"Glaurung," an amazing painting by legendary fantasy artist Darrell K. Sweet, a 2010 WFC Guest of Honor.

It’s now official:

I’ll be attending this year’s
World Fantasy Convention
in Columbus, Ohio, at the end of October.

The 2009 WFC was my first time attending, although I’ve been a published fantasy writer since 2004. Last year’s WFC was right down the road from me in San Jose, CA. It says a lot about the quality and nature of this con that I’m willing to fly across the country to attend it again…WFC rocks.

WFC is a gathering of writers, artists, publishers, editors, and agents (not to mention all the great dealers). It’s more of a “professional’s con” than most I’ve attended, and the prestigious World Fantasy Awards are handed out there (i.e. the Oscars of fantasy fiction). It’s also a terrific chance to hang out with thousands of other fantasy/sci-fi/horror writers and talk shop while tossing back a few brews or glasses of wine.

I made so many new friends and met so many great writers last year, not to mention all the fascinating panels I attended, that I can’t wait for this year’s con. I also got to hang out with my friend and mentor, the great Darrell Schweitzer, who stayed at my pad during the San Jose con. This year I’ll be flying in from Napa, CA, and Darrell will be flying in from Philadelphia. The WFC takes place in a new city every single year…next year it comes back to California and takes root in San Diego. That promises to be a fantastic con as well, but first we have the Columbus WFC to enjoy.

Another great Darrell K. Sweet piece.

Darrell Schweitzer is the master of programming, and he has put together a terrific list of panels that go far beyond this year’s theme of “whimsical fantasy.” That suits me well because I’m very serious about my fantasy…whimsical fantasies are not my bag at all (although I love a good laugh as much as the next guy). I’ll be a panelist at one of these, though I’m not sure which one yet.

There are 51 panels scheduled, but here are the ones I find most intriguing. I hope to be at all or most of them:

– The Continued Viability of Epic Fantasy. How has this evolved in the 50-plus years since Tolkien hit it big?

– Sword & Sorcery. Clearly this “literary fossil,” as Alexei Panshin once called it, is not yet extinct.  But has it evolved? A discussion of the continuing appeal and the nature of the form.

– PAPERBACK COVERS: The Swinging Pendulum Between Realism and Abstraction. If the purpose of a cover painting is to sell a book, and this is doing by  making the book different from those around it, then any trend will  eventually fail when all the other books take on the same “new” look. This  has surely been going on since the beginnings of the modern paperback.  Neo-pulp covers in the late-’40s followed by the Richard Powers look in  the ’50s, followed by alternating periods of abstract art, e.g. Leo &  Diane Dillon about 1970, followed by the Rowena/Hildebrandt look by the  mid’70s. We may be coming to another abstract period now. Is it inevitable  that another period of neo-neo-neo-Howard-Pyle will follow? What do  artists and art directors have to say about this?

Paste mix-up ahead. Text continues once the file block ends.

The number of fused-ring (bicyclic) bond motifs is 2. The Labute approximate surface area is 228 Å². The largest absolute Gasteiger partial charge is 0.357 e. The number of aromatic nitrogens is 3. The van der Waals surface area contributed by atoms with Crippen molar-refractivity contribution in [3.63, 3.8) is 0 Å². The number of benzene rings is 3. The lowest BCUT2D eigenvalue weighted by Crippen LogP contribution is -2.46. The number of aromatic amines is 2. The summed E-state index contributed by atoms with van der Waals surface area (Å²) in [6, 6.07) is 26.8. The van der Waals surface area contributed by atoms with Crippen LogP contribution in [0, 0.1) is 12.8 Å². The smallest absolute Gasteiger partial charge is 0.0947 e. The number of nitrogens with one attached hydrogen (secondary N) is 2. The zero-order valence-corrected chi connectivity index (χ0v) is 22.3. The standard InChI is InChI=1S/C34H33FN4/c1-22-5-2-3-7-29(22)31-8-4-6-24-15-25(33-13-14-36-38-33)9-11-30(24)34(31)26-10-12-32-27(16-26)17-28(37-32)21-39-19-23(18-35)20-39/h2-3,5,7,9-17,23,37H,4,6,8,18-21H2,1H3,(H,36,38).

– Surrealists and Their Influence.  The movement started in the 1920s headed by Andre Breton. There was even a manifesto. The term has assumed a more general meaning since.  An exploration of the original literature and its descendants.

– What is Left to the Imagination? Fantasy fiction as the art of leaving things out.

– Slaughtering The Evil Hordes. One of the more disturbing things about The Lord of the Rings and other fantasies of that sort is that the bad guys are just bad, without the possibility of redemption. If we get beyond that, what do we use for the all encompassing menace?

– The Story Cycle Versus The Novel. A book of linked sequential stories is not the same as a novel even if it has a distinct beginning, middle and end. Think of Keith Roberts or the various episodic books of Zoran Zivkovic. Why does the writer choose this structure?

– Dream-Inspired Fantasy.  Frankenstein, Dr. Jekyl and Mr. Hyde, much of Lovecraft’s work and even The Twilight Series are said to be drawn directly from the author’s dreams. Is this merely a transcription of the unconscious  or can this be induced? Is there such a thing as dreaming on paper?

– Best Fantasies of All Time. Five panelists list 5 and explain why.

– Fantasy as a Rejection of the Present. William Morris and others created the idyllic rural medieval fantasy scenario in response to the industrial revolution.  What kinds of contemporary fantasy likewise turn away from the present and create something new out of the past? Have we just described Steampunk?

– What New Things Could be Done With Old Mythologies?

– The Tension Between Art and Commerce. Very likely a 1000-page stream-of-consciousness novel in which nothing happens will not sell in the fantasy category, no matter how great it is as art. (Or would it?)  Editors, Publishers, and Writers try to explain where the limits are and how to exceed them.